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Fire Damage in Hotels and Motels
By the RestorationSOS Educational Staff
Hotels fires are fairly common occurrences in the news, and when they happen, they are usually serious. As is often the case with apartment fires, any time you have that many people living together under one roof, it only takes one person's mistake to displace every occupant in the building.
How Hotel Fires Start
Fire damage in hotels may come from any number of sources. Kitchens are one of the usual culprits, with electrical appliances overloading or short circuiting, or stoves and ovens overheating and causing an unexpected blaze. Many hotels also have kitchenettes in the individual rooms, which effectively increases the likelihood for a cooking related accident almost exponentially.
Practices and habits of hotel room occupants are also leading causes of hotel fire damage. One person falls asleep in bed with a lit cigarette and a fire can start, usually with deadly consequences. Sometimes guests may use too many appliances, overloading wall outlets or power strips and sparking a fire.
Hotel fires also tend to be quite serious because of a number of mitigating circumstances, namely the number of people present in the building at the time of the blaze, their unfamiliarity with the building, as well as exit doors that may be inadvertently locked or blocked.
Creating a Fire Escape Plan
It is highly recommended for every hotel to have a fire plan in place and every employee properly trained on that plan. Make sure the facility is properly equipped with fire extinguishers, fire alarms, sprinkler systems, smoke detectors, and exit doors with signs that are clearly illuminated. Also, a voice alarm system should be in place, designed to allow employees to warn guests verbally if there is a fire in the building and giving them appropriate instructions.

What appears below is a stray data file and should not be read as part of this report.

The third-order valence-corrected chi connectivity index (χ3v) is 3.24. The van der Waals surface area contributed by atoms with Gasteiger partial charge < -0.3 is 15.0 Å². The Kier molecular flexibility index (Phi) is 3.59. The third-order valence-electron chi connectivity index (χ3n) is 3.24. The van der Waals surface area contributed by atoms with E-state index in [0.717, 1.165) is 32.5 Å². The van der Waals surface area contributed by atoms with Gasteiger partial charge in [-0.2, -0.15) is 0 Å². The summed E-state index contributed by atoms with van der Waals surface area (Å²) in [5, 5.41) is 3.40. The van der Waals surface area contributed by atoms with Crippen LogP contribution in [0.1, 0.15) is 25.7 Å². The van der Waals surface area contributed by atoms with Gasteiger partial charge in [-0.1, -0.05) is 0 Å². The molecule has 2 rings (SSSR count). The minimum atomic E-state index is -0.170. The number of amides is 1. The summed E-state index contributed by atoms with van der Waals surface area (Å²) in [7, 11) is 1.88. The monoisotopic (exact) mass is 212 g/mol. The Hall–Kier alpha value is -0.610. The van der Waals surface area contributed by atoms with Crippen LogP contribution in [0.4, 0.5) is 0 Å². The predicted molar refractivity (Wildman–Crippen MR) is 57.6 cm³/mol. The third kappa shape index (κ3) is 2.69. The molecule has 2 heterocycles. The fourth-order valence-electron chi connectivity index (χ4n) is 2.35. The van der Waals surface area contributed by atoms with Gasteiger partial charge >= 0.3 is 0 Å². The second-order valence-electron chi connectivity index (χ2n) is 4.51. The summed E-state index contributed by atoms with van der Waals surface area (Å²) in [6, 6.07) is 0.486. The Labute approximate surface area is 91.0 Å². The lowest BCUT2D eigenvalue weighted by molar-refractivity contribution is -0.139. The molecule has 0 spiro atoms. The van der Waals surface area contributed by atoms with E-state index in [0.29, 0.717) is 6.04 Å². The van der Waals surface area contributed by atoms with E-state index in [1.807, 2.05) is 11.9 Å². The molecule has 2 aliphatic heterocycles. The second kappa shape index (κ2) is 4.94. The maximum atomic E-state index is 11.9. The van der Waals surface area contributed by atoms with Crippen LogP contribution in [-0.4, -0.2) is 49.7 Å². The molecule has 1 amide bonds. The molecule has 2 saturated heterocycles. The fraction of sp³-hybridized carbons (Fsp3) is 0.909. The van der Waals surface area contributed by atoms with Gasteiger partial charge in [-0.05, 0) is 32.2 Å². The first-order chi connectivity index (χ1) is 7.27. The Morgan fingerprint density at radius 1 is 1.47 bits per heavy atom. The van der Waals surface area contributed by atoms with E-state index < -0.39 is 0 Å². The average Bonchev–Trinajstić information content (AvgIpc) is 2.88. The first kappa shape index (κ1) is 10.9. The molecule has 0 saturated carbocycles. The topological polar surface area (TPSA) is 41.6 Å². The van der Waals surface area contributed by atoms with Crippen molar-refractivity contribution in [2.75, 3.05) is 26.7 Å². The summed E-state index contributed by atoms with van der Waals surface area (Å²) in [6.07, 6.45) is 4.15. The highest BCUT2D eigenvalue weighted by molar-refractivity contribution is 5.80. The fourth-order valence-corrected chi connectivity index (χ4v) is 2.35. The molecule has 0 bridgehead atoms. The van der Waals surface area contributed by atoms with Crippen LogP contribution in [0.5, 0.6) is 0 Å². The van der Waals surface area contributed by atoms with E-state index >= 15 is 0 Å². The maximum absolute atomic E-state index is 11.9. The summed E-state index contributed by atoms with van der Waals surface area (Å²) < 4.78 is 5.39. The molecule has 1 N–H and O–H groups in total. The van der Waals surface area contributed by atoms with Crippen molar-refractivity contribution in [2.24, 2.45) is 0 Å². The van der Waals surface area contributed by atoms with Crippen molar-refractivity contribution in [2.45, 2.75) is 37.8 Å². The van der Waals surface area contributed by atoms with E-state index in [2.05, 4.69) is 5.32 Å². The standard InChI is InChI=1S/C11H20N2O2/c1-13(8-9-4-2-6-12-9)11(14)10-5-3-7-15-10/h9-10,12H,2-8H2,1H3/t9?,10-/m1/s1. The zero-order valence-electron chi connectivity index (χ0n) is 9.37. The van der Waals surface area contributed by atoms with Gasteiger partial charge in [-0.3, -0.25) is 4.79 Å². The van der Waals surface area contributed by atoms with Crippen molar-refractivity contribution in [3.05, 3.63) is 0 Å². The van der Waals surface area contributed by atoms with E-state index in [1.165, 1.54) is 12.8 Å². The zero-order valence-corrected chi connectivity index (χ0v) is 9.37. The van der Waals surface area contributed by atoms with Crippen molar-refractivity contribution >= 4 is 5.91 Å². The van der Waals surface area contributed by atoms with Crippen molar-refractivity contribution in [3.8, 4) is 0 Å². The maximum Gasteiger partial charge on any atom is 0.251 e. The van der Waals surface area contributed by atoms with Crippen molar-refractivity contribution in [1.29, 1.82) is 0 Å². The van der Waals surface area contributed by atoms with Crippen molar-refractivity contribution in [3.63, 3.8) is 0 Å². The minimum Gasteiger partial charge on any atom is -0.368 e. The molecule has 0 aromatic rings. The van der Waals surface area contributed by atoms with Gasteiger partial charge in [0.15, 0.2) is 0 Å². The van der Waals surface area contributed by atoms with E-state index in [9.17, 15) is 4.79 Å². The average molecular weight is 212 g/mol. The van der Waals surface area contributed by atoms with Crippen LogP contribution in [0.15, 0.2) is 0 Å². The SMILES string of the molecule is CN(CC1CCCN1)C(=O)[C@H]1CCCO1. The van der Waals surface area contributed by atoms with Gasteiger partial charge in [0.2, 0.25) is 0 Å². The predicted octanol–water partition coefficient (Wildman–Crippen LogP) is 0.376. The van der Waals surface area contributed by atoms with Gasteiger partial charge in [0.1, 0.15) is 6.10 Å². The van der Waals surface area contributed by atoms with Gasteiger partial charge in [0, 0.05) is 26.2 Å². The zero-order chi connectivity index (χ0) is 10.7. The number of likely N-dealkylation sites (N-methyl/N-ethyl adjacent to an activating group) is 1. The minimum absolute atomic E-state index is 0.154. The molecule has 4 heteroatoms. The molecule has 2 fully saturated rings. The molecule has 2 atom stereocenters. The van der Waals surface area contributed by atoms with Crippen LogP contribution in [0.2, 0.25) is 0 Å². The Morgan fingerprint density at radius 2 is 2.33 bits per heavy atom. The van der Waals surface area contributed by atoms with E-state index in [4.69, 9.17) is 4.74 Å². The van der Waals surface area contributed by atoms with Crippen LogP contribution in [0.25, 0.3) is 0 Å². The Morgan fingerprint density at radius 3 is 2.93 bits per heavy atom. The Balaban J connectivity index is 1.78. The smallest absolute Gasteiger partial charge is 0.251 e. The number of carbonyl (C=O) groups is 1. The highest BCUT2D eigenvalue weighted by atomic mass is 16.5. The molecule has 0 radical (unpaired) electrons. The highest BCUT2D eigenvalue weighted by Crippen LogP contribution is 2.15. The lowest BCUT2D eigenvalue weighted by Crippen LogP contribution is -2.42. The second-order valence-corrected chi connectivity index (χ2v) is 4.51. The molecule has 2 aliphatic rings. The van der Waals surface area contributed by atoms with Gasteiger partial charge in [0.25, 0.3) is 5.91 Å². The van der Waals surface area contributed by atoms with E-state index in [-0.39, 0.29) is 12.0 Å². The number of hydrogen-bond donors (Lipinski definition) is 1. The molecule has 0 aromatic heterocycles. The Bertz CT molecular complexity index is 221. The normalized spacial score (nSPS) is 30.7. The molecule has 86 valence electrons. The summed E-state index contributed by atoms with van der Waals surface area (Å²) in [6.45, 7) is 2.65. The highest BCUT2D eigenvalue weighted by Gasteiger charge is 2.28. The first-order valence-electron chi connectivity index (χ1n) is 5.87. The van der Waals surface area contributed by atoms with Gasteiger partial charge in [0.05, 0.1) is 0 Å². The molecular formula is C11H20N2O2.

When an alarm sounds, it should be treated as a real emergency, even if you donít know the source of the alarm. Carry out the proper evacuation procedures and call the fire department. They will be able to determine if the threat is real. Yes, there are times you will have to deal with pranksters who think it is amusing to pull fire alarms, but if you assume the alarm is a "cry wolf" scenario, and it turns out to be a real fire, then the damage to property and life could be severe. You may also be criminally liable for your action (or inaction).
Elevators should not be used in the event of a fire, and fire extinguishers should be kept ready and up to date on their inspections at all times. You don't want one failing at a critical moment.
Conduct regular inspections of the hotel grounds for any potential fire damage threat. If exit signs are burned out, replace the bulb. If fire doors are locked, make sure they are unlocked. If there are areas of clutter or garbage that may help accelerate a fire, take the appropriate steps to clean it up and put everything in its place.
Finally, in the event of a fire, have the contact information for your local fire damage restoration professional. It is important to begin the cleanup process as soon as possible following a fire, both to prevent further damage to the structure, as well as keeping business loss to a minimum.